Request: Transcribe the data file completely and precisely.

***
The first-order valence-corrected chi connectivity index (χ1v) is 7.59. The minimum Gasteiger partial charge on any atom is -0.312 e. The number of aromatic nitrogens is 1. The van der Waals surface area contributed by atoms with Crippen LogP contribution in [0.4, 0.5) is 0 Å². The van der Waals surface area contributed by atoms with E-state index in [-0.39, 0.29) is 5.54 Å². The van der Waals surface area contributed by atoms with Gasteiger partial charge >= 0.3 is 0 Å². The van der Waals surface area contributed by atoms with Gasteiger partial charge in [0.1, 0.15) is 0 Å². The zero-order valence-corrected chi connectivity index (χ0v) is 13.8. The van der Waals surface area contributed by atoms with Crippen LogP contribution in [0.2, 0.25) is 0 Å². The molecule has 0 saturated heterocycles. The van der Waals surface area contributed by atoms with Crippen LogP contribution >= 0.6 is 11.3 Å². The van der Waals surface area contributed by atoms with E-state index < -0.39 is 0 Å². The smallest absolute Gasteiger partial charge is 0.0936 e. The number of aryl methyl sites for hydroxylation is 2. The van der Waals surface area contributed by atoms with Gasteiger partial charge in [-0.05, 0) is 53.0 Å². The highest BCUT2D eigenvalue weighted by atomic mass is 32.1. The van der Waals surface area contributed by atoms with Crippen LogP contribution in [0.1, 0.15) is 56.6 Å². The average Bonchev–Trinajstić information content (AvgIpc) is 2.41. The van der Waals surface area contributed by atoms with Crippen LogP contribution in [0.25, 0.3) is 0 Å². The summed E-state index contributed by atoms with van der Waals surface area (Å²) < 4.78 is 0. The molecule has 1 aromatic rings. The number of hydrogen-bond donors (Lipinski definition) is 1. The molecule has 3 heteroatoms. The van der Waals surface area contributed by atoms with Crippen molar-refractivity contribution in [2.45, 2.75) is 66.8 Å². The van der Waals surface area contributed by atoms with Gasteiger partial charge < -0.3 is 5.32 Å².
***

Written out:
The first-order valence-corrected chi connectivity index (χ1v) is 7.59. The minimum Gasteiger partial charge on any atom is -0.312 e. The number of aromatic nitrogens is 1. The van der Waals surface area contributed by atoms with Crippen LogP contribution in [0.4, 0.5) is 0 Å². The van der Waals surface area contributed by atoms with E-state index in [-0.39, 0.29) is 5.54 Å². The van der Waals surface area contributed by atoms with Gasteiger partial charge >= 0.3 is 0 Å². The van der Waals surface area contributed by atoms with Gasteiger partial charge in [0.1, 0.15) is 0 Å². The zero-order valence-corrected chi connectivity index (χ0v) is 13.8. The van der Waals surface area contributed by atoms with Crippen LogP contribution in [0.2, 0.25) is 0 Å². The molecule has 0 saturated heterocycles. The van der Waals surface area contributed by atoms with Crippen LogP contribution >= 0.6 is 11.3 Å². The van der Waals surface area contributed by atoms with E-state index < -0.39 is 0 Å². The smallest absolute Gasteiger partial charge is 0.0936 e. The number of aryl methyl sites for hydroxylation is 2. The van der Waals surface area contributed by atoms with Gasteiger partial charge in [-0.05, 0) is 53.0 Å². The highest BCUT2D eigenvalue weighted by atomic mass is 32.1. The van der Waals surface area contributed by atoms with Crippen LogP contribution in [0.1, 0.15) is 56.6 Å². The average Bonchev–Trinajstić information content (AvgIpc) is 2.41. The van der Waals surface area contributed by atoms with Crippen LogP contribution in [0.25, 0.3) is 0 Å². The summed E-state index contributed by atoms with van der Waals surface area (Å²) < 4.78 is 0. The molecule has 1 aromatic rings. The number of hydrogen-bond donors (Lipinski definition) is 1. The molecule has 3 heteroatoms. The van der Waals surface area contributed by atoms with Crippen molar-refractivity contribution in [2.45, 2.75) is 66.8 Å². The van der Waals surface area contributed by atoms with Gasteiger partial charge < -0.3 is 5.32 Å².